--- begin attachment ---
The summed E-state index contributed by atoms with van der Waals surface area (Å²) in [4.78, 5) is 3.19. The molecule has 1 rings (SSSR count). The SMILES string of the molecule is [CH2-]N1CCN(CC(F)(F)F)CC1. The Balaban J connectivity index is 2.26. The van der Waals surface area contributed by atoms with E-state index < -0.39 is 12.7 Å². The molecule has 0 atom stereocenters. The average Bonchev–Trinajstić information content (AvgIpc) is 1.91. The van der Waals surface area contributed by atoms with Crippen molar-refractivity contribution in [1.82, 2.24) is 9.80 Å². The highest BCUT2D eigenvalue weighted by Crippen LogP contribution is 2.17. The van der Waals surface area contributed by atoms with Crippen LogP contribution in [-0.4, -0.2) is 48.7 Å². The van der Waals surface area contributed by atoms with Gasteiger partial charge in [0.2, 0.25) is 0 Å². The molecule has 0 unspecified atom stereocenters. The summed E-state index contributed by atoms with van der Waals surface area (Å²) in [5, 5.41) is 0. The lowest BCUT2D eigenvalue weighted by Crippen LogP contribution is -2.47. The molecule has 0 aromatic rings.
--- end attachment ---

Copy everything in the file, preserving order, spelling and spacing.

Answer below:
The summed E-state index contributed by atoms with van der Waals surface area (Å²) in [4.78, 5) is 3.19. The molecule has 1 rings (SSSR count). The SMILES string of the molecule is [CH2-]N1CCN(CC(F)(F)F)CC1. The Balaban J connectivity index is 2.26. The van der Waals surface area contributed by atoms with E-state index < -0.39 is 12.7 Å². The molecule has 0 atom stereocenters. The average Bonchev–Trinajstić information content (AvgIpc) is 1.91. The van der Waals surface area contributed by atoms with Crippen molar-refractivity contribution in [1.82, 2.24) is 9.80 Å². The highest BCUT2D eigenvalue weighted by Crippen LogP contribution is 2.17. The van der Waals surface area contributed by atoms with Crippen LogP contribution in [-0.4, -0.2) is 48.7 Å². The van der Waals surface area contributed by atoms with Gasteiger partial charge in [0.2, 0.25) is 0 Å². The molecule has 0 unspecified atom stereocenters. The summed E-state index contributed by atoms with van der Waals surface area (Å²) in [5, 5.41) is 0. The lowest BCUT2D eigenvalue weighted by Crippen LogP contribution is -2.47. The molecule has 0 aromatic rings.